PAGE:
Recipe: chopped greek salad
I’m feeling so much better now! Thank you for all of your kind wishes. I have to say, when I have a cold the foods that comfort and heal me most are: 1) Mom’s congee made with homemade broth, chicken, ginger, and green onions 2) Mom’s ginger-brown sugar tea and 3) Mom’s sweet fermented rice soup (jou nian – I call it boozy sweet rice). I always forget about these goto “feel better when sick” foods until I talk to my mom. So there I was, croaky voice sitting on the couch telling my mom that I’m slowly improving when she rattled off the foods I should be eating. I think just hearing her say it in Chinese made me feel that much more improved. When I was little, the only thing that made me feel better was having my mom or Grandma (boy, I was *spoiled*) pick me up and hold me. I was notorious for standing with my outstretched arms and saying, “bao bao?”
I haven’t taken a photo in a week, which feels like a lifetime to me! Trust me – that’s my one week this year without photos because from here on out it is going to be busy. *straps on helmet, tightens laces*
The recipe today is one I made before our trip to southwestern Colorado. I was in a salad state of mind because the heat makes me want to eat things like a cold giant hunk of watermelon or a bowl of grapes or ten popsicles for dinner. After I had made the chopped shrimp waldorf salad my eyes wandered to the previous page in my Fine Cooking issue… chopped Greek salad. Can do. Can do.
Salads in summer make me happy because they usually involve chopping (I love my knives and I love to use them) and minimal cooking if any. In this case, the croutons require a bit of stove and oven time. I highly recommend making your own croutons if you’ve never tried. I can think of very few foods in this world that are better store-bought than made (properly) at home.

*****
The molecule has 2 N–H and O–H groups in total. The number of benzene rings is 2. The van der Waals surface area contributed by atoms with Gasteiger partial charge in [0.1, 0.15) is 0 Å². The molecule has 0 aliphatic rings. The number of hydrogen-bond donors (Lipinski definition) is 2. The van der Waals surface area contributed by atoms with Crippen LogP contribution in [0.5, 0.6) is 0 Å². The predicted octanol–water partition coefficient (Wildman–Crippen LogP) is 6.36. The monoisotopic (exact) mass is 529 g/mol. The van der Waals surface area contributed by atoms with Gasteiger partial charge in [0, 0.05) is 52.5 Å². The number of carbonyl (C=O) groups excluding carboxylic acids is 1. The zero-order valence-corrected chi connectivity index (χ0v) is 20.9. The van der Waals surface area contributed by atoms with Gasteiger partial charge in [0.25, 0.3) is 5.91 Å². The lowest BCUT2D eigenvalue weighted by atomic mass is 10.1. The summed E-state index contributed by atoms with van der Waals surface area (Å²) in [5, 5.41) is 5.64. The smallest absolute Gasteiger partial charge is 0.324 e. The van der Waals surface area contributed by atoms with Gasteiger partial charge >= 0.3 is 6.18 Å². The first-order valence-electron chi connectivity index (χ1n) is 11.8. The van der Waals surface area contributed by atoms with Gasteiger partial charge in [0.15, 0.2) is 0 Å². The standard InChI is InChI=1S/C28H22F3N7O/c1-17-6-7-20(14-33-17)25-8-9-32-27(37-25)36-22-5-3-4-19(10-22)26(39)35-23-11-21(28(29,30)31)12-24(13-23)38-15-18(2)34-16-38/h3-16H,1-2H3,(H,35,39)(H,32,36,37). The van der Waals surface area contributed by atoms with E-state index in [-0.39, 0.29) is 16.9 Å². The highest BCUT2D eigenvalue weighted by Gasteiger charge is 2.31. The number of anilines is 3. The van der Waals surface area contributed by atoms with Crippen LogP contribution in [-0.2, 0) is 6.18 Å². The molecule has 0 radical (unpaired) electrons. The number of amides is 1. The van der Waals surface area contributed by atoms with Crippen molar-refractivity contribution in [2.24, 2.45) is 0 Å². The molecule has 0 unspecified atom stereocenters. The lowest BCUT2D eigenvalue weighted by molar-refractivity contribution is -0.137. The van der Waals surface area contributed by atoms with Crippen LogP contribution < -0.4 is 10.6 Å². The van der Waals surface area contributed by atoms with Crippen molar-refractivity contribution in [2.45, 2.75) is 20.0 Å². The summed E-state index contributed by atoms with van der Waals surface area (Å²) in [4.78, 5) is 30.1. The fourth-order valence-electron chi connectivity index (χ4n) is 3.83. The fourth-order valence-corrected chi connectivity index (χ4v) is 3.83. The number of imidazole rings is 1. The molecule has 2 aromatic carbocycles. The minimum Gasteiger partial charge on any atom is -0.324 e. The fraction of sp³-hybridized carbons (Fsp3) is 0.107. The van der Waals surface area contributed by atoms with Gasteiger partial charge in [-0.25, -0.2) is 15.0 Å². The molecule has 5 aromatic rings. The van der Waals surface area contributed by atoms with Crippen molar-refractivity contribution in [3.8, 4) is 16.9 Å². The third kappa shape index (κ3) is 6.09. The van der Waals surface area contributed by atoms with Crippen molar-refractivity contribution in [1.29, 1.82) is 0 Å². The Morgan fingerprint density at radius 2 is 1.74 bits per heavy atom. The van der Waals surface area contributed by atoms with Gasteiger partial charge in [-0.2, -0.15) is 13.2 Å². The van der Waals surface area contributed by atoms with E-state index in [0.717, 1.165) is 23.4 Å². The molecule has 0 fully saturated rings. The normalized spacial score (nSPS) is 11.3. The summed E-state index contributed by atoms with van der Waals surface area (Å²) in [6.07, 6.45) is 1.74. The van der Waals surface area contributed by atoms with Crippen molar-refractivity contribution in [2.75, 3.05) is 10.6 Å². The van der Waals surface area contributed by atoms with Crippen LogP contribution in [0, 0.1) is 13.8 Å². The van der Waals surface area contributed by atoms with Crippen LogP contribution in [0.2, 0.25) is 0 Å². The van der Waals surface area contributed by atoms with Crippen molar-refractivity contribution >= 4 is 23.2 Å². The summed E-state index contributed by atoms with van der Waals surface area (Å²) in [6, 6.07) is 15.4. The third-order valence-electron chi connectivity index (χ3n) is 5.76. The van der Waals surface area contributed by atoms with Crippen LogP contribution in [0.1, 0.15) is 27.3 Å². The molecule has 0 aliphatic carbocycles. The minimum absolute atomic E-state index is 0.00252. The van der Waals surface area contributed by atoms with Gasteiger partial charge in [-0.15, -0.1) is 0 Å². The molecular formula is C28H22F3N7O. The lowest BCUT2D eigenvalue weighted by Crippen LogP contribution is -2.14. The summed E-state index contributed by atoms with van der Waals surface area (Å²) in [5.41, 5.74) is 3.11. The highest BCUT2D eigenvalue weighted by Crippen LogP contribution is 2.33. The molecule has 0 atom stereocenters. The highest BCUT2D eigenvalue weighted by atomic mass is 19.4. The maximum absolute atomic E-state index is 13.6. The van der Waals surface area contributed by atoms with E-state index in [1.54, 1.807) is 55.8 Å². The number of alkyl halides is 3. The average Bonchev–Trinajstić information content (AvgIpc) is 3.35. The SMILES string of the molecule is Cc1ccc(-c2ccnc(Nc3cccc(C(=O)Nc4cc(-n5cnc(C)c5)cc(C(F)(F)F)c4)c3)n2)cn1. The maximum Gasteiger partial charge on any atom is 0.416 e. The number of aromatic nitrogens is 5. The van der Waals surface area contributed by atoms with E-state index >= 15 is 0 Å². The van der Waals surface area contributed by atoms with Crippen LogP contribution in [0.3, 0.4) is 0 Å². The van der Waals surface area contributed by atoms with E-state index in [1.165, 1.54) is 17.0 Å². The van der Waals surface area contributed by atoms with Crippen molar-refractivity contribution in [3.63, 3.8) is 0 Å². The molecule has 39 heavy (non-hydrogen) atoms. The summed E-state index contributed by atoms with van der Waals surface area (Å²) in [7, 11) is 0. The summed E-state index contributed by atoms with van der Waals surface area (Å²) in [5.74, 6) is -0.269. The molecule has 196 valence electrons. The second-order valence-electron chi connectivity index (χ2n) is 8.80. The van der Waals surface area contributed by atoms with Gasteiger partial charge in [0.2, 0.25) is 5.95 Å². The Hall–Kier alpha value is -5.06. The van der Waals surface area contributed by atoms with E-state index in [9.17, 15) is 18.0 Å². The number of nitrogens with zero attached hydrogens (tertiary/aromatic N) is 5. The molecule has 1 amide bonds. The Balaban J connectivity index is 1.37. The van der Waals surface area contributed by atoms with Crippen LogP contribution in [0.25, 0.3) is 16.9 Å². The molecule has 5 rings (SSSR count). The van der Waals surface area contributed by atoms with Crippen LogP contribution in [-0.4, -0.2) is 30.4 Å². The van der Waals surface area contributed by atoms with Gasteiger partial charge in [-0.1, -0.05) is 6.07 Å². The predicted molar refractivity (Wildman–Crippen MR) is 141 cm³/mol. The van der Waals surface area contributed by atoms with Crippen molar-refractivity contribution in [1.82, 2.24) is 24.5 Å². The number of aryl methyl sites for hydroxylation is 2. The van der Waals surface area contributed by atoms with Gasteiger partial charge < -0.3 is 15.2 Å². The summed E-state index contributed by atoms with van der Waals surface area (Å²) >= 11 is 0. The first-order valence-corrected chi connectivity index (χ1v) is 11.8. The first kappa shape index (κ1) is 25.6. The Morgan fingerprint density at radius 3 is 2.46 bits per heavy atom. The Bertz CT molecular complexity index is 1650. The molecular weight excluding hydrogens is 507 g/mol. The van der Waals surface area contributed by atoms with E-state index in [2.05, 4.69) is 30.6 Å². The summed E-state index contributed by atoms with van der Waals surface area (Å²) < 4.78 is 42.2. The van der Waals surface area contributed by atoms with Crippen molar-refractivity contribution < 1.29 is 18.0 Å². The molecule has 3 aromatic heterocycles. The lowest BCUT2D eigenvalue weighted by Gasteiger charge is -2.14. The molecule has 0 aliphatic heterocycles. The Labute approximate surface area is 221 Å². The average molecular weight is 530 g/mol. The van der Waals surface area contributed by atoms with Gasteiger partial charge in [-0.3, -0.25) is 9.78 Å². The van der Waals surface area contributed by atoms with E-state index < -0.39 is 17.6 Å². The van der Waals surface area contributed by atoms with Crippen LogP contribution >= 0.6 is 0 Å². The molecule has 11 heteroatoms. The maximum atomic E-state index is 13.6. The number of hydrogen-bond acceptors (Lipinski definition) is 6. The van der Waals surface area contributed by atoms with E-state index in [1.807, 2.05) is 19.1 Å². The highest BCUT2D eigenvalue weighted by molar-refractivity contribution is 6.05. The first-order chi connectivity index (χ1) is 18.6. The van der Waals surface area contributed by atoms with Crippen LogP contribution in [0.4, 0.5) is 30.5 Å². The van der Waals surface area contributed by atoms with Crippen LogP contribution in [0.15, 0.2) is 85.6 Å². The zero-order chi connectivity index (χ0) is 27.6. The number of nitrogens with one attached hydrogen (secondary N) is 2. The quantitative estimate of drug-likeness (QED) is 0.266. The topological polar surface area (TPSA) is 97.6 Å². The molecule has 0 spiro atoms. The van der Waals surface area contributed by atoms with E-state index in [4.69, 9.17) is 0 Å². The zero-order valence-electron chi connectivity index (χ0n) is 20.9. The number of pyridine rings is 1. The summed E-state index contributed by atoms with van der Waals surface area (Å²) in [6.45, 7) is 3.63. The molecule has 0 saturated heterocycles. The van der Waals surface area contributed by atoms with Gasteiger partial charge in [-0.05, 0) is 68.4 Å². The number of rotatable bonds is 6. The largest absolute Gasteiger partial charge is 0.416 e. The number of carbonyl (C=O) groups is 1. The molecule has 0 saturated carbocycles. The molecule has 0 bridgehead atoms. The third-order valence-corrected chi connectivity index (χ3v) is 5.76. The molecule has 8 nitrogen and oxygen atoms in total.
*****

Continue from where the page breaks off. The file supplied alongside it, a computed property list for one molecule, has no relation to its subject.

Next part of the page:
[Crouton tangent] We made tons of homemade croutons when I was in Chile for field work as a graduate student. The bread we bought was barely passable right from the store – forget about 5 days out in the bleeping desert! All we needed was oil, garlic, salt, and stale bread cubes. Those were both good and bad times for me (particularly the time when I said, “I’m sure that ham is still good – give it here.”) The one person who really made my entire field season tolerable was my “field assistant”, friend, and fellow grad student, Greg. I put field assistant in quotes because HE taught ME about geomorphology and we worked really well together in the field. Greg saved me from going batshit as we dealt with all manner of interesting obstacles like land mines, equipment issues, logistics, rethinking the science, 8.0 earthquakes, navigating over roadless terrain in thick fog on top of a cliff that plunged 3000 feet to the ocean, and so much more.
at salar del huasco, chile
**Jump for more butter**